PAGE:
zvarri's Hoard (PlayStation Network (PS3)) review

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  • zvarri has written a total of 7 reviews. The last one was for Hoard

A long-term investment in fun

  Hoard is (currently) a PS3 exclusive in which you play as a dragon. Already the game risks drawing unfavourable comparisons to the other PS3-exclusive dragon game; however, the two could not be more opposite. I would tell you that Hoard has been a great experience from start to finish, but that would leave you with the incorrect impression that it ends. Hoard is not temporary entertainment until the next big thing comes along; it is a long-term investment in fun for you, your family, and your friends online.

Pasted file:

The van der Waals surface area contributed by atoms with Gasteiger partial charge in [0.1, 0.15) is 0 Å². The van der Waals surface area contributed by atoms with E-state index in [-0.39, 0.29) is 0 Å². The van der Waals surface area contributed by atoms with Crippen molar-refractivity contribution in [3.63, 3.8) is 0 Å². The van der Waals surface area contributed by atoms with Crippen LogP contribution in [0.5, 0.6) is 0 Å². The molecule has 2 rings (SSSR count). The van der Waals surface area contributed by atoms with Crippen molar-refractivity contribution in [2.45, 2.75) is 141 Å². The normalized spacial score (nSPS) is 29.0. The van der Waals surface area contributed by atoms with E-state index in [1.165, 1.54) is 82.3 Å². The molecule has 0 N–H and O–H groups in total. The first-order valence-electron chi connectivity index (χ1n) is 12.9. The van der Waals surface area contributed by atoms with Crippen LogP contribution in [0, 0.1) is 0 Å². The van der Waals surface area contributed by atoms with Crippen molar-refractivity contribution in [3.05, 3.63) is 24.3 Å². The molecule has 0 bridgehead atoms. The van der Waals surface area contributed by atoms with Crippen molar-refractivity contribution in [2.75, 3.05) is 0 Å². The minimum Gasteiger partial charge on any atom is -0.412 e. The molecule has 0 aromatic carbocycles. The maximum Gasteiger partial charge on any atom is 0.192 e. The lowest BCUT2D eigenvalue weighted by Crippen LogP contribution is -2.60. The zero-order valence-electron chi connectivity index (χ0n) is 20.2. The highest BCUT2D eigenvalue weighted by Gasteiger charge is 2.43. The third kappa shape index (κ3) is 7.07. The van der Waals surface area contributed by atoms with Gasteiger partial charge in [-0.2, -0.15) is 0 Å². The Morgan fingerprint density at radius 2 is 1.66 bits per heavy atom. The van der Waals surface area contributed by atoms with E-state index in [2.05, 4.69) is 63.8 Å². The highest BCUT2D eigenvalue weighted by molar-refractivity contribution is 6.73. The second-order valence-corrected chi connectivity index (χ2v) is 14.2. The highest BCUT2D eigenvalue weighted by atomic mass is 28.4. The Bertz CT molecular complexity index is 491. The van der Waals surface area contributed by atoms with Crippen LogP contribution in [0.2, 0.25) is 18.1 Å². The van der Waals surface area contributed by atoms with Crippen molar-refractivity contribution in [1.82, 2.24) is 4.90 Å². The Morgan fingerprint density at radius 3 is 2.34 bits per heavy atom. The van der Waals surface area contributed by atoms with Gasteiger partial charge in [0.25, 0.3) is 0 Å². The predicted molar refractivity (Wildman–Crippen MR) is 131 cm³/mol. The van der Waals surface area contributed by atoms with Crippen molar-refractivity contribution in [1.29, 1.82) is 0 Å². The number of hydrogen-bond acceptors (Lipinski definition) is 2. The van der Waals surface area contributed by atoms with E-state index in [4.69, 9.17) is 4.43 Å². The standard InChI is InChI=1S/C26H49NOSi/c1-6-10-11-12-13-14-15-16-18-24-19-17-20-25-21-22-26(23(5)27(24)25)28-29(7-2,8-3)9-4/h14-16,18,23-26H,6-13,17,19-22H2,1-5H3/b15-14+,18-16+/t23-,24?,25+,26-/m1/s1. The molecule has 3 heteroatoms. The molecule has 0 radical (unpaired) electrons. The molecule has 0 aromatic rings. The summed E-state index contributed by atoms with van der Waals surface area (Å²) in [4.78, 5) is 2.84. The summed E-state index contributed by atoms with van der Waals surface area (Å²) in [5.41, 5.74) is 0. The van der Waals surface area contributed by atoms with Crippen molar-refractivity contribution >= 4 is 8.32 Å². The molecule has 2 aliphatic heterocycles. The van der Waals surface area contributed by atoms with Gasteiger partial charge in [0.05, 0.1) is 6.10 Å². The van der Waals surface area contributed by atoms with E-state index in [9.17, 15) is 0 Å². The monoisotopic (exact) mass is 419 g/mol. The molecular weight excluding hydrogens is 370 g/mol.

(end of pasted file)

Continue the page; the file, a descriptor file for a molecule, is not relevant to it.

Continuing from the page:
Hoard is a difficult game to describe and even more difficult to assign to a genre. The developers at Big Sandwich Games have suggested it fit into a new category, “Stratecade: arcade action-strategy.” I can think of no better term. The game plays like a top-down twin-stick shooter, except that your projectile is mainly a short-range fire breath that you can sweep across areas. Burn down farms, cities, wagons, carts, knights, archers, or castles to find gold to bring back to your hoard. The more wealth you accumulate, the more you can upgrade your dragon’s attributes. The strategy aspect comes from the economic ecology playing out on the board around you: farms send carts of gold to towns, which makes them grow. Towns send gold wagons to castles, and these wagons become more valuable as the towns grow. The castles also increase in size when they receive new wealth, and in turn they send out increasingly valuable princesses that you can capture and ransom. You can easily cull these cities and castles for mediocre rewards, or you can allow them to grow and enjoy larger hauls of gold. However, the more these structures grow, the more threats they produce: archers, thieves, and knights will be produced by structures as they grow and constantly threaten to deprive you of your precious score multiplier. You have to play a constant risk-versus-reward balancing act to get the biggest hoard. On some maps, these are the only challenges you need to worry about. Others add Mage Towers, Giants, and power-ups into the mix for even greater chaos. That covers the Treasure mode, which is the default ruleset for the game. There is also Princess Rush, where you compete to be the first to ransom 15 princesses, and HOARD mode, where the goal is simply survival. There’s plenty of variety between the large number of maps and the various modes for plenty of hours of single-player entertainment.